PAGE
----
Having spent as many dry days as possible over the winter, putting in fencing and gates and digging over nearly all the plot I am now ready for spring. So far I have planted some broad beans and some winter lettuce which are growing well under cover. I have put in some pea seeds which have not done anything – they were only put in a week ago, some are under fleece and some under a cage to stop the pigeons.
I have decided to keep one leek going and see if I can grow another crop from the seeds – something of an experiment. My globe artichokes are beginning to sprout but it looks as though around half ( 3) have been killed by the early and harsh winter. I will have to wait a month or so more to be sure.
The Medlar and Quince trees, planted in big buried pots are sprouting as are my red and white currents and gooseberries. The vines are still asleep.
The only crop apart from purple spouting and Calvo Nero from last year is rhubarb, my forcer has enabled a couple of crumbles worth. Very tasty. I am going to use the last bits as a sharp sauce for slow roast pork belly.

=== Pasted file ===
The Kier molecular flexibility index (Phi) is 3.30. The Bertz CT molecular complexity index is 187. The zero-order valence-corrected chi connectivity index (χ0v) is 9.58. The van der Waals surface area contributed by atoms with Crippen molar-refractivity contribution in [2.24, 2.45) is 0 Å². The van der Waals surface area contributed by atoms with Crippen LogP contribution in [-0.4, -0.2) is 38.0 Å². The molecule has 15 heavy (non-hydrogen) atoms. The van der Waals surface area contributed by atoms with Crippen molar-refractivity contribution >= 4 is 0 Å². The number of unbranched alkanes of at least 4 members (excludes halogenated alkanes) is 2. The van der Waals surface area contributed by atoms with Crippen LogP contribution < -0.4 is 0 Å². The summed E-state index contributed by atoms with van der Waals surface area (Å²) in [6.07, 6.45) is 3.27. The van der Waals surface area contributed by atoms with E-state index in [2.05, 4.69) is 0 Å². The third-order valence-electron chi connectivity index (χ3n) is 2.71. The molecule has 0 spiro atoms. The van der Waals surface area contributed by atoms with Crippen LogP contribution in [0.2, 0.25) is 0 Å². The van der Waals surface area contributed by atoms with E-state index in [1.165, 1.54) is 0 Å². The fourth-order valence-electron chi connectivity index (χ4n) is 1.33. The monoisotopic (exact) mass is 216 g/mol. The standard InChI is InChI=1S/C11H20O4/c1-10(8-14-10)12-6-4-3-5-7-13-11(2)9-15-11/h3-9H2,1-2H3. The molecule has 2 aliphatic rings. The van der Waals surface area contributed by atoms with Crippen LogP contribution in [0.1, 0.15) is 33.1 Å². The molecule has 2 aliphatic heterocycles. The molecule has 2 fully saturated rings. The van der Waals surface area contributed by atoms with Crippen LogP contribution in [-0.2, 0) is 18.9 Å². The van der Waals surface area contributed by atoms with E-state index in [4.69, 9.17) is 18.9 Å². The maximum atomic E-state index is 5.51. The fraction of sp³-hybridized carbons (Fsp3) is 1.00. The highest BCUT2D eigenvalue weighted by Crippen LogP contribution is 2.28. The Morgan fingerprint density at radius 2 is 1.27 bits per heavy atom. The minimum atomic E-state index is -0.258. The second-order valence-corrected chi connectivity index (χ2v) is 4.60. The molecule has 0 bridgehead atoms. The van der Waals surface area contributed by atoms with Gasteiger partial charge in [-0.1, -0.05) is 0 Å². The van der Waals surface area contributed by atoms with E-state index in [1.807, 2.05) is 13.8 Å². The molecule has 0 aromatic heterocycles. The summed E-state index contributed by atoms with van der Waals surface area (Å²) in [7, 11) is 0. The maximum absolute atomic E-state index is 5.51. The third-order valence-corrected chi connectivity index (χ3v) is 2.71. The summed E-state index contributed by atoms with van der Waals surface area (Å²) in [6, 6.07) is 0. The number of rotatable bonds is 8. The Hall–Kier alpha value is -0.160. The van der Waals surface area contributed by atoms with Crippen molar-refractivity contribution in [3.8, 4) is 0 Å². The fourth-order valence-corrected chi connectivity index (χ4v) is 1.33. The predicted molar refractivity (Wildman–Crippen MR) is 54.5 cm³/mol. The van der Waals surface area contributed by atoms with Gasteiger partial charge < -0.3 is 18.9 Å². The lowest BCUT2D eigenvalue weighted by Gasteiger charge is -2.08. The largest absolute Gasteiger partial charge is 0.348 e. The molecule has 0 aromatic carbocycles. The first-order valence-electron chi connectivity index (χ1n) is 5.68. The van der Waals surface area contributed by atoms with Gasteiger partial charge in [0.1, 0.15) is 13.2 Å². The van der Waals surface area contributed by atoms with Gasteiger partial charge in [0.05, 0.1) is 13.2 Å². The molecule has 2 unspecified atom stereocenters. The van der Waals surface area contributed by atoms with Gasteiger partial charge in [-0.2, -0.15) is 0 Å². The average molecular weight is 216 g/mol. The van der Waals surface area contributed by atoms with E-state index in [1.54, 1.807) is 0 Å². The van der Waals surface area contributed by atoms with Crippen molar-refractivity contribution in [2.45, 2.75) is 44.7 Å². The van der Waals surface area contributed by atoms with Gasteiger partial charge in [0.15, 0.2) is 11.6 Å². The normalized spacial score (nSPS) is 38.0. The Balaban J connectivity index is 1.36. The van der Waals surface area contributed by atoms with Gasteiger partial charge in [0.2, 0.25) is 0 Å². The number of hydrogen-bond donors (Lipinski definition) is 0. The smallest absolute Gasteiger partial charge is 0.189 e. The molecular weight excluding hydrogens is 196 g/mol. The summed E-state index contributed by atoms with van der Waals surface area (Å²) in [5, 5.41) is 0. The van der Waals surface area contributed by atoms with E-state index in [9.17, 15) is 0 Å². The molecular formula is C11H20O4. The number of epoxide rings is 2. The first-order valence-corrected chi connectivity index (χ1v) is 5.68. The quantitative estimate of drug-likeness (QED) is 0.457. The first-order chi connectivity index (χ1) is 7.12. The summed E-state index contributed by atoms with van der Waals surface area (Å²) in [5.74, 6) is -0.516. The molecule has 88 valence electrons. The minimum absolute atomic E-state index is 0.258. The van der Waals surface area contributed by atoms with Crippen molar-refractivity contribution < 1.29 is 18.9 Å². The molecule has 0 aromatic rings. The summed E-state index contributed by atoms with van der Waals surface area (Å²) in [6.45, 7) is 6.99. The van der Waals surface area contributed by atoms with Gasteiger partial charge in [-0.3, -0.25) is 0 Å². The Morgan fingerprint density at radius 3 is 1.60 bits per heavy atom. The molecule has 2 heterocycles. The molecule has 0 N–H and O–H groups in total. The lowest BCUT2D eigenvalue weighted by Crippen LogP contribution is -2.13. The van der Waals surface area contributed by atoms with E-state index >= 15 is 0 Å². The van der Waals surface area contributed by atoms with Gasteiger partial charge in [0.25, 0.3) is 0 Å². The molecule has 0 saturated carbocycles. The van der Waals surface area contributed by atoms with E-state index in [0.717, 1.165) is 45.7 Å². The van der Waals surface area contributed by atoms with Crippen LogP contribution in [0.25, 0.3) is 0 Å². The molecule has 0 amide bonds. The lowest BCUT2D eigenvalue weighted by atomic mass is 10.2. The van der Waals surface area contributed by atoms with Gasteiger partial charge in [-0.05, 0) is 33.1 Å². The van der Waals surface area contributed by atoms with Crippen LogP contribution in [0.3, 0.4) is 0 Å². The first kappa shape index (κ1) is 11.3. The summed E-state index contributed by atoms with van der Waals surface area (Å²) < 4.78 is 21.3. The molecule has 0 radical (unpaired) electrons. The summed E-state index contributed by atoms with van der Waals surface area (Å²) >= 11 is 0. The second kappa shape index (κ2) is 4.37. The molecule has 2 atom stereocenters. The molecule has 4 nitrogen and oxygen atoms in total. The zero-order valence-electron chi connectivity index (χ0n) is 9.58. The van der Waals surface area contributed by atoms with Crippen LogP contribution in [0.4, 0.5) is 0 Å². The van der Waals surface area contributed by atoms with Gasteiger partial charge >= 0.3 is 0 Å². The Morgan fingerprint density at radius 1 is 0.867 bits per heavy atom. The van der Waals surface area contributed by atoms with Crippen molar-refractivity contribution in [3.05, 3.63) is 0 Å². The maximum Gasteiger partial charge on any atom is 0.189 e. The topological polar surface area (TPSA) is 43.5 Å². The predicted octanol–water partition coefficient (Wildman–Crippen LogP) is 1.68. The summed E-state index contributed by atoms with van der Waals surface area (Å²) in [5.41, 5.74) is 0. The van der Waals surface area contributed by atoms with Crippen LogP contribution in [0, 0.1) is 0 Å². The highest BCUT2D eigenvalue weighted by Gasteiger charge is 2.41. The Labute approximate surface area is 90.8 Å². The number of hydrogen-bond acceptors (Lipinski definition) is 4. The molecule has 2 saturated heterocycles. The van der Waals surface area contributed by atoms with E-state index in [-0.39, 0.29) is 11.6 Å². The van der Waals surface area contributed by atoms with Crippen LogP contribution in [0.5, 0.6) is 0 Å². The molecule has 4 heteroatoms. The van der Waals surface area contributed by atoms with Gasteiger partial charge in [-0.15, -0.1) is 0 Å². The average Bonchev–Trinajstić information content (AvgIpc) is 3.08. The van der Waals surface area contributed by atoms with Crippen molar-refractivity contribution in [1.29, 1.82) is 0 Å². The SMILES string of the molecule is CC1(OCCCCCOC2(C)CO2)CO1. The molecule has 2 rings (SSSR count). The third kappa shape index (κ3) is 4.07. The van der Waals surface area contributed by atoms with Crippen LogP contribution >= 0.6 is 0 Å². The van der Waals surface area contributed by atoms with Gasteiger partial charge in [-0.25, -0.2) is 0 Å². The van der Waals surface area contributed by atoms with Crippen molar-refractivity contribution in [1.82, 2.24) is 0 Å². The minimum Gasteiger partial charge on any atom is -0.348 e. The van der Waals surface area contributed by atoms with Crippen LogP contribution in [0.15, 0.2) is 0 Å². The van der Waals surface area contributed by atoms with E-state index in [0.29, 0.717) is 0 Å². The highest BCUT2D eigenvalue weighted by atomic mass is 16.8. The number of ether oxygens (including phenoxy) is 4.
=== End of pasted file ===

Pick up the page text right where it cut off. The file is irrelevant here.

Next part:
Having done a brief Twitter survey on seed potato planting, I have decided to wait a couple more weeks, the nights are still cold and I guess we will have some heavy frosts in April. I am warming up the soil under black plastic sheets which look horrid but should do the job.
At home the window sill and polytunnel are full of tomato and chilli seedlings. Also courgettes, aubergines and climbing beans of various types in root trainers. I am hoping to plant runners and french beans across the full width of the allotments with an archway over the path. Around the arch I want to try cucumbers and small squash.
I am very keen to get on with everything but feel the weather still has a few tricks to play before we can really get going.
I have been shocked that some of my neighbouring allotments have been badly vandalised. The plot which won one of the prizes last year and is a real inspiration to us all was broken into, the cages and gate smashed and the bean posts bend and broken. The allotment next to me had its gate smashed and the top of the tool box hacked into. My own plot is furthest from the main gate and the path and was not damaged although I do have a hoe which was thrown away by the vandals and I will return to the neighbours. I find it very difficult to understand why anyone would take even the smallest bit of pleasure from undoing someones very hard work. There cannot be any reason to cause such damage. We have all formed a local Allotment Watch group and although we hope this is a one-off we will have a few more people on the look out in future.